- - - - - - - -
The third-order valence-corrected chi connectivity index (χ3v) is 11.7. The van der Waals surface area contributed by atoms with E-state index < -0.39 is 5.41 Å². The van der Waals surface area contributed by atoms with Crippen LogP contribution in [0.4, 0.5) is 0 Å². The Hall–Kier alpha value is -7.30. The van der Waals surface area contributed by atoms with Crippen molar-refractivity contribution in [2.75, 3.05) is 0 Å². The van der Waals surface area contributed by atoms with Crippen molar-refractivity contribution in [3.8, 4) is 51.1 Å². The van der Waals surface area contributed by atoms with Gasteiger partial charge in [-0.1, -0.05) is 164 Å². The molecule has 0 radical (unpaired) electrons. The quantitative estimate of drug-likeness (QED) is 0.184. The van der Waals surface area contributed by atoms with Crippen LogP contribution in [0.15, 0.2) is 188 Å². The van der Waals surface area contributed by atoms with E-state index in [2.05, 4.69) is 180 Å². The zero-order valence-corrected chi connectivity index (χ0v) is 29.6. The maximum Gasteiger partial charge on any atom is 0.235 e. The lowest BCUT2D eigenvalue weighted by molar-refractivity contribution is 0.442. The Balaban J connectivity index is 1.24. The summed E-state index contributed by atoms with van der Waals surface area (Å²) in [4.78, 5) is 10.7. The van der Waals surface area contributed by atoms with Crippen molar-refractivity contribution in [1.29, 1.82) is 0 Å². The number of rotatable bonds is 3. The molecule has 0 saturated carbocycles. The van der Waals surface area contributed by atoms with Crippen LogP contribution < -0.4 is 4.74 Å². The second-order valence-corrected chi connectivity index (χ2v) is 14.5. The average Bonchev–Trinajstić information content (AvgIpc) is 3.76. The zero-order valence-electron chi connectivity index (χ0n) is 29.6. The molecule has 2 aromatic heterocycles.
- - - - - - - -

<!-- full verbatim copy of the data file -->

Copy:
The third-order valence-corrected chi connectivity index (χ3v) is 11.7. The van der Waals surface area contributed by atoms with E-state index < -0.39 is 5.41 Å². The van der Waals surface area contributed by atoms with Crippen LogP contribution in [0.4, 0.5) is 0 Å². The Hall–Kier alpha value is -7.30. The van der Waals surface area contributed by atoms with Crippen molar-refractivity contribution in [2.75, 3.05) is 0 Å². The van der Waals surface area contributed by atoms with Crippen molar-refractivity contribution in [3.8, 4) is 51.1 Å². The van der Waals surface area contributed by atoms with Gasteiger partial charge in [-0.1, -0.05) is 164 Å². The molecule has 0 radical (unpaired) electrons. The quantitative estimate of drug-likeness (QED) is 0.184. The van der Waals surface area contributed by atoms with Crippen LogP contribution in [0.15, 0.2) is 188 Å². The van der Waals surface area contributed by atoms with E-state index in [2.05, 4.69) is 180 Å². The zero-order valence-corrected chi connectivity index (χ0v) is 29.6. The maximum Gasteiger partial charge on any atom is 0.235 e. The lowest BCUT2D eigenvalue weighted by molar-refractivity contribution is 0.442. The Balaban J connectivity index is 1.24. The summed E-state index contributed by atoms with van der Waals surface area (Å²) in [4.78, 5) is 10.7. The van der Waals surface area contributed by atoms with Crippen molar-refractivity contribution in [1.29, 1.82) is 0 Å². The number of rotatable bonds is 3. The molecule has 0 saturated carbocycles. The van der Waals surface area contributed by atoms with Crippen LogP contribution < -0.4 is 4.74 Å². The second-order valence-corrected chi connectivity index (χ2v) is 14.5. The average Bonchev–Trinajstić information content (AvgIpc) is 3.76. The zero-order valence-electron chi connectivity index (χ0n) is 29.6. The molecule has 2 aromatic heterocycles.